17 Décembre – Thesis defense - Romain Veyron
13 h30 Amphi - Institut d'Optique d'Aquitaine (Talence)
Subwavelength imaging of optically dense atomic clouds in a quantum gaz microscope.
Cold atoms are a quantum system well-isolated from the environment. Since the 80s, they have been used to make high-sensitivity atomic sensors and to deepen the understanding of quantum physics phenomena. At low temperatures, degenerate atomic gas regimes can be reached. They are characterized by a macroscopic quantum state that can be manipulated and controlled by lasers. Placing such atomic wave function in optical lattices provide a way to study the dynamics of complex many-body systems. In this context, diffraction-limited quantum gas microscopes have emerged as standard tools to probe such complex systems and to measure atomic density correlations between lattice sites. By further reducing the optical lattices dimensions, the energy scales are strongly enhanced and favor novel quantum phases. Such reduction of optical lattice dimensions requires novel trapping and imaging techniques to manipulate cold-atoms with subwavelength spatial resolutions.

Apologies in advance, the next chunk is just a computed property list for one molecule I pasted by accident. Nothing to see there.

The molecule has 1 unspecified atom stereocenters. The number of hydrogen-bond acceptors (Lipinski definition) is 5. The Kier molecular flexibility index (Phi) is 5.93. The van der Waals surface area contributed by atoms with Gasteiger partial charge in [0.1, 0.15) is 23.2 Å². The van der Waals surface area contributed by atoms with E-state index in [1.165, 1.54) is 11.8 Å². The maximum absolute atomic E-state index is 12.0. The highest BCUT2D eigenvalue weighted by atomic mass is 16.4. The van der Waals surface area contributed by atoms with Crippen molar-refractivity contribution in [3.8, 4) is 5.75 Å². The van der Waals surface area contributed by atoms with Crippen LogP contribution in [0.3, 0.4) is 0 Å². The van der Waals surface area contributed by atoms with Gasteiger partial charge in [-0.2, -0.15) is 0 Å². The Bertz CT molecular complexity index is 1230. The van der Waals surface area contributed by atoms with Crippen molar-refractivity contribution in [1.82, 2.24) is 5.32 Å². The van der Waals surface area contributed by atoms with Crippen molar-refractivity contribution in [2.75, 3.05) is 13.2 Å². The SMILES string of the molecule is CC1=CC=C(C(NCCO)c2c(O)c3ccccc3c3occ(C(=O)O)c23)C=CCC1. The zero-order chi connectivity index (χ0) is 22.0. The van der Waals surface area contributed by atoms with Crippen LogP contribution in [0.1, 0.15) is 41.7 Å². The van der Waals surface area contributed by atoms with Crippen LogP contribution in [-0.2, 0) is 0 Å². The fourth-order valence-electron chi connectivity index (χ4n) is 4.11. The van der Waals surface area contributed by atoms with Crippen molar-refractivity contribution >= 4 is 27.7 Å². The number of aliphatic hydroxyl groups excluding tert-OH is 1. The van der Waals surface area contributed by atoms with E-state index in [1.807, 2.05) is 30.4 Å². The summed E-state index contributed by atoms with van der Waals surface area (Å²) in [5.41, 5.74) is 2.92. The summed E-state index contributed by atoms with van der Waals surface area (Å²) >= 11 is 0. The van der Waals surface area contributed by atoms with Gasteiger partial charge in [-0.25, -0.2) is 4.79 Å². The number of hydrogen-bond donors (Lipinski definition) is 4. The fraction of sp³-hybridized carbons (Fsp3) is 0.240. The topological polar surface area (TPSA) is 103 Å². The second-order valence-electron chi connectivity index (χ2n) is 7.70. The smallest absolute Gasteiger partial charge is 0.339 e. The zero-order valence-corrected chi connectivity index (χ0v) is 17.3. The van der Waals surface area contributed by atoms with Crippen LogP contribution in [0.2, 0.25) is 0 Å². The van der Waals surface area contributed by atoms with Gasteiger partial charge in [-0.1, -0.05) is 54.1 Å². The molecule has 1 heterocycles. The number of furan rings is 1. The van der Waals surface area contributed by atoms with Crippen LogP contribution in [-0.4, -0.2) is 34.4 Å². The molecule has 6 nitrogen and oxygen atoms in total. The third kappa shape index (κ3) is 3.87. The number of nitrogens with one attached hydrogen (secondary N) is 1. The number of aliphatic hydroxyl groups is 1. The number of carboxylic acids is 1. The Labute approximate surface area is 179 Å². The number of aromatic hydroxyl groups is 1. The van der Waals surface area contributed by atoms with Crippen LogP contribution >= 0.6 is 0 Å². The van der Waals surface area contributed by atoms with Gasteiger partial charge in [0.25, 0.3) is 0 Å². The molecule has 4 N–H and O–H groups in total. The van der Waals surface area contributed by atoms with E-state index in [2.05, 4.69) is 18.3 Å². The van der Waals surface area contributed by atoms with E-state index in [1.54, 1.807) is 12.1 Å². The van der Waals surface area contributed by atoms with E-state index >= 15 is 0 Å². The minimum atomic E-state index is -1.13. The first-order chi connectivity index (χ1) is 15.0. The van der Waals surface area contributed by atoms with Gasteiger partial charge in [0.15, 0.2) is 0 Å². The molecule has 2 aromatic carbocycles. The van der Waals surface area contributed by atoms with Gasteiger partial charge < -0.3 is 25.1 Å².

In this PhD thesis, we experimentally perform subwavelength imaging of ultra-cold atoms of Rubidium 87 using a dressed excited state method, initially proposed for generating subwavelength trapping potentials. The measurement are performed using in situ absorption imaging. A quantitative comparison of data and theory lead us to reinterprete and modify a method for atom number calibrations that is commonly used in the community. This reinterpretation requires a fine understanding of the interaction of a single quantum multi-level system and a coherent saturating field. The measurement of the in situ transmission of a coherent probe shows a linear reduction of the single-atom scattering cross-section with the optical density for which we propose a physical interpretation and a model. Once calibrated, we use our subwavelength imaging method that reaches down to 20 nm resolution in a few microseconds to super-resolve a tiny quantum object : the longitudinal wave function of a BEC in a very tight lattice.